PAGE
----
A lost cemetery may be on the campus of a Florida high school, say experts and officials, sparking a high-tech search of the school’s grounds.
Researchers have been using a ground-penetrating radar to hunt for the cemetery on the campus of King High School in Tampa. “On Thursday, October 17th, it was brought to the district’s attention that a possible unmarked cemetery for indigent citizens may be on the campus of King High School,” said Hillsborough County Public Schools, in a statement released Oct. 24.
“It hurts, we have been through a lot in this city, we are a part of this city — where is our history?” Hillsborough County NAACP President Yvette Lewis told Fox 13. Lewis is also a member of the historical response committee formed by Hillsborough County Public Schools to handle the lost cemetery.
The school district notes that there is conflicting information on the cemetery’s possible location based on appraisals, deeds, aerial maps and historical and county records.
Researchers have been using ground-penetrating radar to hunt for the cemetery on the campus of King High School in Tampa.
(Hillsborough County Public Schools)
“It is a high priority of our district to make sure we find this cemetery, while respecting the people who may be buried there, as well as their families,” the school district said, explaining that it has brought in geophysical exploration specialist GeoView to map and scan the areas where the cemetery may be located.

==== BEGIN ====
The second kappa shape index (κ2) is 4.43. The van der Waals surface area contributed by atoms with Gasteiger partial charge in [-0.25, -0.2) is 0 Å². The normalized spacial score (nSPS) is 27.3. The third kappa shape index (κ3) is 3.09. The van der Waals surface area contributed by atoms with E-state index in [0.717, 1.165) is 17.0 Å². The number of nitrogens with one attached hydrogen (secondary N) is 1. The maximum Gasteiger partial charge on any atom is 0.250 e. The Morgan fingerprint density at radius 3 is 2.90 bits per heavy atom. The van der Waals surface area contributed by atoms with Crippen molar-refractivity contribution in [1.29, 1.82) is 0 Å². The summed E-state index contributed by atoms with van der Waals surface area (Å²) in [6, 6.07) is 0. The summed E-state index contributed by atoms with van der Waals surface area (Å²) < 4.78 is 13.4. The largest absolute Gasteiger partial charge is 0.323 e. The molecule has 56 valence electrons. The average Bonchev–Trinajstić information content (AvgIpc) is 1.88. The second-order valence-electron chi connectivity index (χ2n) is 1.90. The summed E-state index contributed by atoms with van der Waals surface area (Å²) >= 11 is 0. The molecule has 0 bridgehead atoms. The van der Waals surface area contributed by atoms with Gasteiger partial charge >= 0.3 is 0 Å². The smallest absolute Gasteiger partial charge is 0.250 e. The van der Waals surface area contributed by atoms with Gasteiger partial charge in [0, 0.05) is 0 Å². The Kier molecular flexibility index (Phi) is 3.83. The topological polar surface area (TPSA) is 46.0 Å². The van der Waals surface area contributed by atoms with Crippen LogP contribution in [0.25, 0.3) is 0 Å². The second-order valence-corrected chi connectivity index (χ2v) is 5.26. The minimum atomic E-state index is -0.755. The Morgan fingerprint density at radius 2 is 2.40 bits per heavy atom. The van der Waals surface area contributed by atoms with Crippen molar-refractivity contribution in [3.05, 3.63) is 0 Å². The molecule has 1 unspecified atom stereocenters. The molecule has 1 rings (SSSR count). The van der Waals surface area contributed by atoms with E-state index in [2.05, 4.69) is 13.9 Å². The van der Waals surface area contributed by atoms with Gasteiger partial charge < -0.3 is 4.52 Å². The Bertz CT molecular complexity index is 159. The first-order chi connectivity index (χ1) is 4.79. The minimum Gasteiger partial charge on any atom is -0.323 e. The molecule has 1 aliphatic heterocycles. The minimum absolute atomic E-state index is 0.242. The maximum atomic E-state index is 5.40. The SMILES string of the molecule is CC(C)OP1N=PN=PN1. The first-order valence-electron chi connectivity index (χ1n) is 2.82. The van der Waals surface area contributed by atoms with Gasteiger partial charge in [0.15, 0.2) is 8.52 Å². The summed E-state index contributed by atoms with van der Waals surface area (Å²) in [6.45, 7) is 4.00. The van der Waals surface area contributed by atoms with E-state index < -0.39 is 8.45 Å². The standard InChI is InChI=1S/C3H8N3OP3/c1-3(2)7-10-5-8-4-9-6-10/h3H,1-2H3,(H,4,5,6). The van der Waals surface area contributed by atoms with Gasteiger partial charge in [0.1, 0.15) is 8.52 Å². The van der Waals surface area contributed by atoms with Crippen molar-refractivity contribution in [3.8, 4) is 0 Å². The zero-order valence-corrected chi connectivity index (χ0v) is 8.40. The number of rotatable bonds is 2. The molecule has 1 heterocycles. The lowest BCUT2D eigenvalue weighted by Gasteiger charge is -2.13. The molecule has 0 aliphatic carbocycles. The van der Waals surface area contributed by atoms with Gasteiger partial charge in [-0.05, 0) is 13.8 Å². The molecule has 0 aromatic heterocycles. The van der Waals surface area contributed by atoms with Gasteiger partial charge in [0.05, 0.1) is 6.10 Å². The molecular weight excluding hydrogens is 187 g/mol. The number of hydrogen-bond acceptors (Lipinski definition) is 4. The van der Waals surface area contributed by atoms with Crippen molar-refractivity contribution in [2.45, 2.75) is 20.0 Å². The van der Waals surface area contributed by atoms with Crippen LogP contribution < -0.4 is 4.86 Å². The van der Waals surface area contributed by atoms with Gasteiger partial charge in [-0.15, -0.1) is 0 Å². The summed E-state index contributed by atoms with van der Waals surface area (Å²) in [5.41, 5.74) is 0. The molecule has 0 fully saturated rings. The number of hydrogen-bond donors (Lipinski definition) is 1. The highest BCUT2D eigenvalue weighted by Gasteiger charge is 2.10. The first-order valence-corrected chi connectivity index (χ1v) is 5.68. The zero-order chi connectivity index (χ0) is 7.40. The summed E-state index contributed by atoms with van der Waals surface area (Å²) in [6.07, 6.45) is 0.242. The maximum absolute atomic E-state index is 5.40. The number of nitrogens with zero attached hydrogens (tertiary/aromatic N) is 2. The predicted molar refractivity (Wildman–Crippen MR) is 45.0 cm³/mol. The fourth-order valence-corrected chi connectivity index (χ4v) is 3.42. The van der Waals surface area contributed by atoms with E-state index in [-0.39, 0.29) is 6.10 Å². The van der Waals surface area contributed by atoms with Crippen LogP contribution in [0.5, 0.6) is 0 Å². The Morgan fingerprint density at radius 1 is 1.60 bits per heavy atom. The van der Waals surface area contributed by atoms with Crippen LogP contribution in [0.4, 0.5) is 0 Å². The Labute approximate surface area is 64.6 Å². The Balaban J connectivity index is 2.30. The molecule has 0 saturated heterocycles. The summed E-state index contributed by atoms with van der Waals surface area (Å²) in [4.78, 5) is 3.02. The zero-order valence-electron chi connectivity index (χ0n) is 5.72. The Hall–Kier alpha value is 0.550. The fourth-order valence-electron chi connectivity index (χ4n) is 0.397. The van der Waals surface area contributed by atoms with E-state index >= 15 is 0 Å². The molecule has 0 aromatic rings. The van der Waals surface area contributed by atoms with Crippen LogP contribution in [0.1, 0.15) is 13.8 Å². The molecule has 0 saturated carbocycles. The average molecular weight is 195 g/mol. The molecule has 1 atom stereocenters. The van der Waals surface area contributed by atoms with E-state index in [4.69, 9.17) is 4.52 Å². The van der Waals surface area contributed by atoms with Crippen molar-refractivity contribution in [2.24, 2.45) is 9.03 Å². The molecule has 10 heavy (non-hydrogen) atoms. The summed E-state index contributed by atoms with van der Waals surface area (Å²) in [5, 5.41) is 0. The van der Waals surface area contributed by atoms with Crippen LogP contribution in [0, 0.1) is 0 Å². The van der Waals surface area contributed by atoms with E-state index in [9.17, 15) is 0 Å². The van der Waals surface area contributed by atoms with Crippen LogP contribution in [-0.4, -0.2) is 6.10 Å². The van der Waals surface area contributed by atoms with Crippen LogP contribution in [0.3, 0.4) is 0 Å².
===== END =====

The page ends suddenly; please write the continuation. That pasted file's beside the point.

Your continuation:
The company began its work on Oct. 23. “If no signs of a cemetery are found during this initial scan, the radar scanning will move to the northeast corner of the King High School property where another document says the cemetery may be located.”
There is conflicting information on the cemetery’s possible location. (Hillsborough County Public Schools)
In a YouTube video posted by Hillsborough County Public Schools, GeoView President Paul Wightman explained that the radar scanning will be used to create a tridimensional representation of the area’s subsurface.
“Typically, for cemeteries with Christian burial, the remains are interred on an east to west orientation and so we get our best response when we go across the short axis of those buried remains,” he added. “By going north and south we’re going to be able to go across the short axis of it, and that’s going give us our cleanest response in terms of whether there’s something actually present or not.”
A spokesperson for Hillsborough County Public Schools told Fox News that results from the scanning are expected in one to two weeks. “We still have a crew doing the Ground Penetrating Radar at the school site,” she said.
Three “lost cemeteries” have been discovered in the Tampa area in the last year, according to the Tampa Bay Times.
Earlier this year, archaeologists in Delaware announced the discovery of a Civil War soldier’s gravestone that may provide a vital clue in uncovering a long-lost African-American cemetery.
Ground-penetrating radar has been deployed in the search for the cemetery. (Hillsborough County Public Schools)
Last year, a newspaper article from almost 100 years ago shed new light on the mysterious tunnel network beneath the historic neighborhood of Ybor City in Tampa, Fla. A National Historic Landmark District, Ybor City is located northeast of downtown Tampa. The district’s tunnel network remains a source of fascination for historians.
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